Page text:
A dragon. A damsel. A knight in shining armor.
Many of us have grown up with the story of a gallant man that comes to the aid of a distressed maiden, with many tales and fables and modern romances centered around this theme.
Elana K. Arnold’s Damsel begins with the same story: To claim the throne, Prince Emory must venture into a far away land, slay a dragon, and rescue a damsel to be his bride, as all the kings before him have done. When Ama wakes up in Prince Emory’s arms, she has no memory of her life before and realizes her new life in the kingdom may be direr than what she’s already endured.
“As a kid, I had an old copy of Grimm’s fables—the closer-to-original versions—that I found on my grandmother’s bookshelf. I loved those stories and consumed them over and over again,” said Arnold. “I think the origin story for ‘Sleeping Beauty,’ called, ‘The Sun, the Moon, and Talia,’ written by Giambattista Basile in 1634, served as something of a jumping-off point for Damsel… Also, I read Stephen King’s Eyes of the Dragon as a teen, and I’m certain his book influenced my story.”
If you haven’t figured it out yet, Damsel is not the happy-ending fairy tale.
“Working on a fairy tale meant that I got to tap into our shared cultural understanding of ur-characters—that is, most of us have an image in our head of ‘the damsel,’ ‘the queen mother,’ ‘the prince.’ So, readers meet me on the page with preconceptions and expectations. My job in Damsel was to explore these preconceptions and expectations and then, in turns, confirm and subvert them,” explained Arnold. “So, this is how I chose the characters.”
“The names—Well, Prince Emory’s name just came to me, and then I was delighted to learn that ‘Emory’ means ‘home strength, industrious leader,’ which is a perfect fit for him… Emory tries hard to follow the rules of his world, to live up to the expectations placed upon him, to walk in his father’s footsteps and to make his mother proud.
The damsel’s name, chosen by Emory, had to sound a certain way to me—soft, open, compliant. ‘Ama’ seemed perfect. I invented it, but then checked to see what it means. It means so many interesting things, in so many different languages—eagle, and sky, and water, to name a few, all meaningful and fitting in different ways.”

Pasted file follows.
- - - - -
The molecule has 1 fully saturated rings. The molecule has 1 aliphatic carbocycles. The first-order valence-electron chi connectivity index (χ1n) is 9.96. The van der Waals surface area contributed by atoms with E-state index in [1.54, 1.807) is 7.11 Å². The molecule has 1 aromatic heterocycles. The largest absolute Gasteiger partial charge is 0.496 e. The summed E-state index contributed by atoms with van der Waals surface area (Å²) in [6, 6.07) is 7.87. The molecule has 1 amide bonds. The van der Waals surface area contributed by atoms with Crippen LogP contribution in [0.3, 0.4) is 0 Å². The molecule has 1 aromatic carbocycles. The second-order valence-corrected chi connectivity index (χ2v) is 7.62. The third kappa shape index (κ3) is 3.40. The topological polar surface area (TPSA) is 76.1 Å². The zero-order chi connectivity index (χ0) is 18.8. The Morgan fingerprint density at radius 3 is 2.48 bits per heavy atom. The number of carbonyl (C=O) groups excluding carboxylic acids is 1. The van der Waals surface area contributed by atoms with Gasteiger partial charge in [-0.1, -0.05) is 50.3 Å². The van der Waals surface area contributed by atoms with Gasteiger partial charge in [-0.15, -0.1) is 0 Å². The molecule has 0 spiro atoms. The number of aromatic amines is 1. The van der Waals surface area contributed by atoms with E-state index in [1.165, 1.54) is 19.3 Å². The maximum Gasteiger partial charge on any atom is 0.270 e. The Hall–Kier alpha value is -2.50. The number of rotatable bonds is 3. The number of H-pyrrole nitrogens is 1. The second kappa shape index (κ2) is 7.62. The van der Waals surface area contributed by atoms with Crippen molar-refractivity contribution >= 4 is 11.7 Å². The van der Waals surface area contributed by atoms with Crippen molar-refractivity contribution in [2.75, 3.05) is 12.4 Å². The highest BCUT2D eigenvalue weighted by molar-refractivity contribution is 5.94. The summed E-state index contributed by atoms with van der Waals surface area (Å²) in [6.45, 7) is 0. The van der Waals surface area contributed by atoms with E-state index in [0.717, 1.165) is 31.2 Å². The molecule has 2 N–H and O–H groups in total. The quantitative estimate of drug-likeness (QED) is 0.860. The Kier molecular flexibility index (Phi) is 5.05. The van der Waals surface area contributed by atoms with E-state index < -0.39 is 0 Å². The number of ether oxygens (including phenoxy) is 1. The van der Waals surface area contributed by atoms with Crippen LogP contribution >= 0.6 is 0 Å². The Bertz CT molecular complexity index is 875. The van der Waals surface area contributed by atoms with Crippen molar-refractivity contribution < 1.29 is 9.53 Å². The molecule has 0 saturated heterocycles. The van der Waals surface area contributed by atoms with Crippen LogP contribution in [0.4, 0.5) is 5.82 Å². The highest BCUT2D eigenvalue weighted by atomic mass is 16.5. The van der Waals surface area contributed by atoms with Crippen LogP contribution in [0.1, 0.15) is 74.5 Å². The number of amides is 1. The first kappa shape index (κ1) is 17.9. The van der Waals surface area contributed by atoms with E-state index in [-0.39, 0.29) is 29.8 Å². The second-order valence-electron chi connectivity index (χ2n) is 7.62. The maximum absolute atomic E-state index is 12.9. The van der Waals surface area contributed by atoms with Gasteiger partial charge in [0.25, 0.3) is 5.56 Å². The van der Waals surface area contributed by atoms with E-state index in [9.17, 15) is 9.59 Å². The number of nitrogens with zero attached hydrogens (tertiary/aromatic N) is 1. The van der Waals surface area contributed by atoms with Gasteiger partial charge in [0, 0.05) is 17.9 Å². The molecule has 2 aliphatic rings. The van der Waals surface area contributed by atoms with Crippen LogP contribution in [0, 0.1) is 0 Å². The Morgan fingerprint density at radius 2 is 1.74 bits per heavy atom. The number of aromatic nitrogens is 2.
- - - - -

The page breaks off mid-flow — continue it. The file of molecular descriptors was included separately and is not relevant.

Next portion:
In the world of Harding, women are expected to be compliant. They’re expected to bend their will to men and men expect nothing less. It’s the way things have always been.
“I think one thing Damsel explores is how misogyny poisons all the waters. This means that women’s relationships to one another can be damaged just as surely as relationships between men and women, and relationships between men are damaged, too.”
While readers only get glimpses of some relationships, their presences are shattering and impactful.
“It is true that Damsel does not feature a cast of ‘strong female characters’ in the way one might expect, but I would argue that each of the women in Damsel is very strong, though perhaps not presenting in a way that might please readers looking for a preconceived idea of strength.”
The entire novel isn’t what one might expect, but that’s the point.
“I think this book grew from having lived a lifetime as a woman and as a reader. Thus, the primary research was reflecting on the lessons the world had taught me, the expectations I had conformed to, and the ways I had made myself smaller. So, a lot of introspection.
“I don’t write books to teach lessons. I write books to explore that which fascinates, horrifies, thrills, disgusts, and enrages me. I guess I hope the readers will be fascinated, horrified, thrilled, disgusted, and enraged, alongside me.”